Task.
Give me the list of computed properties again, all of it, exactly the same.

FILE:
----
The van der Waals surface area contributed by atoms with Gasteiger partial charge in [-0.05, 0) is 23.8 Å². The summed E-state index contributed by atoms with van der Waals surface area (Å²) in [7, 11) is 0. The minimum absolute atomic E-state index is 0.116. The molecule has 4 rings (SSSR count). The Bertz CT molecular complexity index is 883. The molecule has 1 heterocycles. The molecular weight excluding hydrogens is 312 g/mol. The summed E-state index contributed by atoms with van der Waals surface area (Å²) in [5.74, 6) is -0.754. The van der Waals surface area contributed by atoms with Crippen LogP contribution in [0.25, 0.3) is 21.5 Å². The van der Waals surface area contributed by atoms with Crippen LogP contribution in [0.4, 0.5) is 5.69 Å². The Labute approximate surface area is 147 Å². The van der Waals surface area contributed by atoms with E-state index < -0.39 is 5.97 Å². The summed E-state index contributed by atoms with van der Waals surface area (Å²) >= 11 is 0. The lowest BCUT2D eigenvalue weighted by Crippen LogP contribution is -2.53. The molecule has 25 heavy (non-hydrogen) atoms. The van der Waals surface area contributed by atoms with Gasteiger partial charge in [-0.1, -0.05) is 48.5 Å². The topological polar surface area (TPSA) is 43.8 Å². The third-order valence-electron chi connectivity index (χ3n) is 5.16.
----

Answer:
The van der Waals surface area contributed by atoms with Gasteiger partial charge in [-0.05, 0) is 23.8 Å². The summed E-state index contributed by atoms with van der Waals surface area (Å²) in [7, 11) is 0. The minimum absolute atomic E-state index is 0.116. The molecule has 4 rings (SSSR count). The Bertz CT molecular complexity index is 883. The molecule has 1 heterocycles. The molecular weight excluding hydrogens is 312 g/mol. The summed E-state index contributed by atoms with van der Waals surface area (Å²) in [5.74, 6) is -0.754. The van der Waals surface area contributed by atoms with Crippen LogP contribution in [0.25, 0.3) is 21.5 Å². The van der Waals surface area contributed by atoms with Crippen LogP contribution in [0.4, 0.5) is 5.69 Å². The Labute approximate surface area is 147 Å². The van der Waals surface area contributed by atoms with E-state index < -0.39 is 5.97 Å². The summed E-state index contributed by atoms with van der Waals surface area (Å²) >= 11 is 0. The lowest BCUT2D eigenvalue weighted by Crippen LogP contribution is -2.53. The molecule has 25 heavy (non-hydrogen) atoms. The van der Waals surface area contributed by atoms with Gasteiger partial charge in [-0.1, -0.05) is 48.5 Å². The topological polar surface area (TPSA) is 43.8 Å². The third-order valence-electron chi connectivity index (χ3n) is 5.16.